Of note in the photos of the aircraft are features such as the extended exhaust flame
    shields. These were removed altogether, as shown in some photos, once night operations ceased and aircraft were flying 'Manna' food drops and 'Exodus' PoW repatriation missions. The large, later style, bomb-aimer's 'bubble' with IFF ‘Z' equipment and a Perspex downward visibility blister under the nose in place of the bombaimer's window was also fitted. These were open at the rear and actually were not draughty, as warm air was pulled down from the cabin. However, some bomb-aimers reported suffering airsickness from lying with their head in the blister looking down and to the rear to guard against attack. A cockpit blister was fitted on the starboard side only and a 'Window' chaff chute on the starboard side of nose.

    The aircraft had late style pitot mast and trailing aerial mounts. The engines were Packard built Rolls Royce Merlin 38s with 'needle-bladed' props, Armament was Browning 0.303 inch throughout. The aircraft was equipped with H2S navigation, the rear of the radome being clear, and 'Rebecca' blind landing systems, with the aerials on the sides of the nose. The rear turret centre Perspex was removed to improve visibility, (if not comfort!), for the rear gunner.

    No 100 Sqn aircraft had carried 'Monica' rearward-facing radar to detect approaching aircraft, with the antenna beneath the rear turret, but this was generally removed following the discovery in late August 1944 that Luftwaffe night fighters were using it to 'home onto' their prey using their Flensburg apparatus. It is assumed therefore that by April 1945 the aerial was no longer fitted to LM739. The yellow pyrotechnic stars used on the Berchtesgaden op were trailed by some sort of equipment from the rear turret.

    The tail fins were painted yellow on both their inner and outer faces as were wingtips, on the upper and lower surfaces, to denote a formation -leader's aircraft. The mainwheel hubs were painted black, tyres were smooth, untreaded and areas of the main undercarriage legs appear to be in natural aluminium rather than painted black. The tail wheel would probably have been the Marstand anti-shimmy grooved type usually fitted to later Lancasters. Some late Lancs had a long flat cabin heater air-intake on the fuselage side above the starboard wing trailing edge, although LM739 did not.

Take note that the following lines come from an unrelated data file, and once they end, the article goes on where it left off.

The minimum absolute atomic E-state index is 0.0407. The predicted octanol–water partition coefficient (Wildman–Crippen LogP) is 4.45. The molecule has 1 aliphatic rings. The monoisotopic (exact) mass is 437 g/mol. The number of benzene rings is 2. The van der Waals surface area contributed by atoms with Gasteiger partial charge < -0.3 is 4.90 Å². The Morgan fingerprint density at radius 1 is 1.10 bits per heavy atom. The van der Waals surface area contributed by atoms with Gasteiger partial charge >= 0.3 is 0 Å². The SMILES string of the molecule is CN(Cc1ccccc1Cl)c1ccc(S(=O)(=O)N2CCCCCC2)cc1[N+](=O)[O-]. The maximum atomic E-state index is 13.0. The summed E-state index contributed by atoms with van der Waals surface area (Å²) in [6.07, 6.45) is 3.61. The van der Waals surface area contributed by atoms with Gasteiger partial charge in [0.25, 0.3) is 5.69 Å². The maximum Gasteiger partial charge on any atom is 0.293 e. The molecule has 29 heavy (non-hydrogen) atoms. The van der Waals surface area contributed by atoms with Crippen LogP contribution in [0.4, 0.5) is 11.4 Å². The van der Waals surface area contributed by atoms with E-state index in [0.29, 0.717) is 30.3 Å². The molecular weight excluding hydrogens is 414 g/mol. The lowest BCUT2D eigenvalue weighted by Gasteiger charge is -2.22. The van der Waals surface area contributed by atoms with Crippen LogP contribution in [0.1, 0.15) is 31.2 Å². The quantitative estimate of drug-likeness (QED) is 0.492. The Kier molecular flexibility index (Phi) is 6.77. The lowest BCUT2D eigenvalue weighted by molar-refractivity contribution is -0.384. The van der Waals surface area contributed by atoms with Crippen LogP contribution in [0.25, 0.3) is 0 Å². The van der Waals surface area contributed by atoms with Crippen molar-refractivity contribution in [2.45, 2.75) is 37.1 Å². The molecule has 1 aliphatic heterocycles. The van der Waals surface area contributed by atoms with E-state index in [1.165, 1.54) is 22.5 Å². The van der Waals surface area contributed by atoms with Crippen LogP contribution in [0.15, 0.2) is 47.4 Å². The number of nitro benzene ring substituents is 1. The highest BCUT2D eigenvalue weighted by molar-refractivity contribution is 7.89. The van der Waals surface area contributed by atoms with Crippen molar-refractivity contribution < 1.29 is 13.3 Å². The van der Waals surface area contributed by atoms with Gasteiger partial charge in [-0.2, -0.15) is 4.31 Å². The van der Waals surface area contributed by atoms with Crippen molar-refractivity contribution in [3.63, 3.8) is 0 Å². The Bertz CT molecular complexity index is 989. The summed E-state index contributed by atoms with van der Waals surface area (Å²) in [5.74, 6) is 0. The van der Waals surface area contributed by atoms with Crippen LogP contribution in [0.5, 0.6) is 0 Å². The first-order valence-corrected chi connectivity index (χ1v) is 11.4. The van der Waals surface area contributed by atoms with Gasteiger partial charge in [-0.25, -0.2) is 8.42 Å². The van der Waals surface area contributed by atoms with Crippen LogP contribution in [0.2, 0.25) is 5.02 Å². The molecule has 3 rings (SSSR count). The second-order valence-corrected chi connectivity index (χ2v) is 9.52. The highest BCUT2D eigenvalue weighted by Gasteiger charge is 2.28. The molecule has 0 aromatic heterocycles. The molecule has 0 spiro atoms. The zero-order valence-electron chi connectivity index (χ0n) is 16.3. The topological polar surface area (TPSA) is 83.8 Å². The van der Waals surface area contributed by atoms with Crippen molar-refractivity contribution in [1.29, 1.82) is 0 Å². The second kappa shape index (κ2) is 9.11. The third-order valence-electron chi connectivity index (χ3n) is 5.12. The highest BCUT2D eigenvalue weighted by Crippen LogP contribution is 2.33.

The bomb tally on the nose was a mixture of yellow and white bombs to denote night and day operations. The swastika 'kill' marking was painted backwards. the reason for this is not known but similar reversed markings are on other aircraft - possibly some sort of superstition or maybe even just a mistake? It represents a Ju 88 nightfighter 'kiIl over Hanau on 18/19 March 1945, whilst being flown by Flg Off Roder.


    Standard night bomber scheme camouflage, in Dark Earth and Dark Green, with Night undersurfaces was applied and LM739's exterior finish was heavily weathered, chipped and stained, with rear fuselage windows painted over. The individual aircraft letter on the nose was painted in yellow. Codes were in regular dull Red with no outline. Nose art on both sides featured a beer glass on a dull Red shield with 'Grog's the Shot’ in white on a roundel Blue background and outlined in yellow, the name being part of a toast, 'Grog's the shot for a long life',

    The crew's comments.

    “We were pleased to be detailed to be a lead aircraft for the Berchtesgaden trip because only the best crews were chosen to do this. Also we wanted to have a go at Hitler and other leading Nazis - we thought they were hiding there with a load of SS and Hitler Youth fanatics, turning it into a last-ditch mountain stronghold. Hitler had his birthday a few days before, (on April 20th), and it wasn't too late for 360 Lancs with 4,000Ib'ers to pay him a visit, (the Force also included sixteen from 617 Sqn dropping 12,000lb Tallboys).

    However, we were apprehensive about the high visibility markings and flares because we thought they would attract every Jerry fighter pilot and flak gunner going. It was a long trip, over eight and a half hours, and we had a hell of a way to flyover enemy territory to get there and back. It was the last op' of our tour, we knew the war was ending soon and we didn't want our luck to run out….